is an important industrial center because of its natural gas and oil pipelines from Suez. Alexandria
Alexandria
is also a popular tourist destination. Alexandria
Alexandria
was founded around a small, ancient Egyptian town c. 331 BC by Alexander the Great
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Pantheon, Rome
The Pantheon (/ˈpænθiən/ or US: /ˈpænθiɒn/;[1] Latin: Pantheum,[nb 1] from Greek Πάνθειον Pantheion, "[temple] of all the gods") is a former Roman temple, now a church, in Rome, Italy, on the site of an earlier temple commissioned by Marcus Agrippa
Marcus Agrippa
during the reign of Augustus
Augustus
(27 BC – 14 AD). The present building was completed by the emperor Hadrian
Hadrian
and probably dedicated about 126 AD. He retained Agrippa's original inscription, which has caused confusion over its date of construction as the original Pantheon burned down, so it is not certain when the present one was built.[2] The building is circular with a portico of large granite Corinthian columns (eight in the first rank and two groups of four behind) under a pediment. A rectangular vestibule links the porch to the rotunda, which is under a coffered concrete dome, with a central opening (oculus) to the sky
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Christian
A Christian
Christian
(/ˈkrɪstʃən, -tiən/ ( listen)) is a person who follows or adheres to Christianity, an Abrahamic, monotheistic religion based on the life and teachings of Jesus
Jesus
Christ
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Pseudepigraph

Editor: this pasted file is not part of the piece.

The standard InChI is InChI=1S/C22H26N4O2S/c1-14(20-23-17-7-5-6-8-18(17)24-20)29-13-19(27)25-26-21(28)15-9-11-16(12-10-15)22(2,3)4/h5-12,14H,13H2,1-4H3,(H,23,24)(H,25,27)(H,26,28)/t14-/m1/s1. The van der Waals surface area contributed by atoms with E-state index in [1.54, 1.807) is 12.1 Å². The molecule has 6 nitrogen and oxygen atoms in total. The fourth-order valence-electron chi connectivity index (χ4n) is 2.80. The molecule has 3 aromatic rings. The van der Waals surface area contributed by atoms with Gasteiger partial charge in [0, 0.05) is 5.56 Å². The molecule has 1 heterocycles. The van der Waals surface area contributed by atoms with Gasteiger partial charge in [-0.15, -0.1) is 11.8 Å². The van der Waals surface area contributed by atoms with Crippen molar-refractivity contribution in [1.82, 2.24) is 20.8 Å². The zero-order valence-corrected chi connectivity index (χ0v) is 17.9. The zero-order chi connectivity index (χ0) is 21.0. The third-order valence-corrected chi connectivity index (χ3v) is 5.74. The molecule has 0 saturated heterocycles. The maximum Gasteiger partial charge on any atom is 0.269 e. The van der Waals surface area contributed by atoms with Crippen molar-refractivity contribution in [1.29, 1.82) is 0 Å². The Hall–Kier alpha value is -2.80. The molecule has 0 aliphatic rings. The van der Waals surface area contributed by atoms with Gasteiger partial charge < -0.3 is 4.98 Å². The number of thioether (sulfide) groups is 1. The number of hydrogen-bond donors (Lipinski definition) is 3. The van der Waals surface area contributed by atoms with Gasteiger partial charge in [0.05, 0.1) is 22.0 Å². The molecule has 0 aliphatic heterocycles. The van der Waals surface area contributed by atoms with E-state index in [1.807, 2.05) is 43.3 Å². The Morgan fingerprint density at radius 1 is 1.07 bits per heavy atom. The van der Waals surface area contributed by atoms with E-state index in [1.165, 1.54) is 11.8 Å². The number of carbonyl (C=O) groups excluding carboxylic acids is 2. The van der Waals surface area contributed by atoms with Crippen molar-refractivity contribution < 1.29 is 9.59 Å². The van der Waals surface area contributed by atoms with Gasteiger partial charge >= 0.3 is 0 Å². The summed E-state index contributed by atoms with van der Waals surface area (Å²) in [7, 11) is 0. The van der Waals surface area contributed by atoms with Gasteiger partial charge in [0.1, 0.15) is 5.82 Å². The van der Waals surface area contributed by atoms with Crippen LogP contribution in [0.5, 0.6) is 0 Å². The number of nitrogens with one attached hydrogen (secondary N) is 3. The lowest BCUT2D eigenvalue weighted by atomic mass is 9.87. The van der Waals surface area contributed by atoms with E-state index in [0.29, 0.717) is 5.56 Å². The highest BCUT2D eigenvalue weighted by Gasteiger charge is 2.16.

Pseudepigrapha (also anglicized as "pseudepigraph" or "pseudepigraphs") are falsely-attributed works, texts whose claimed author is not the true author, or a work whose real author attributed it to a figure of the past.[1] Pseudepigraphy covers the false ascription of names of authors to works, even to authentic works that make no such claim within their text. Thus a widely accepted but incorrect attribution of authorship may make a completely authentic text pseudepigraphical. Assessing the actual writer of a text locates questions of pseudepigraphical attribution within the discipline of literary criticism. In biblical studies, the term pseudepigrapha typically refers to an assorted collection of Jewish religious works thought to be written c. 300 BC to 300 AD
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Canon Law
Canon law
Canon law
(from Greek kanon, a 'straight measuring rod, ruler') is a set of ordinances and regulations made by ecclesiastical authority (Church leadership), for the government of a Christian organization or church and its members. It is the internal ecclesiastical law, or operational policy, governing the Catholic Church
Catholic Church
(both the Latin Church and the Eastern Catholic Churches), the Eastern Orthodox and Oriental Orthodox churches, and the individual national churches within the Anglican Communion.[1] The way that such church law is legislated, interpreted and at times adjudicated varies widely among these three bodies of churches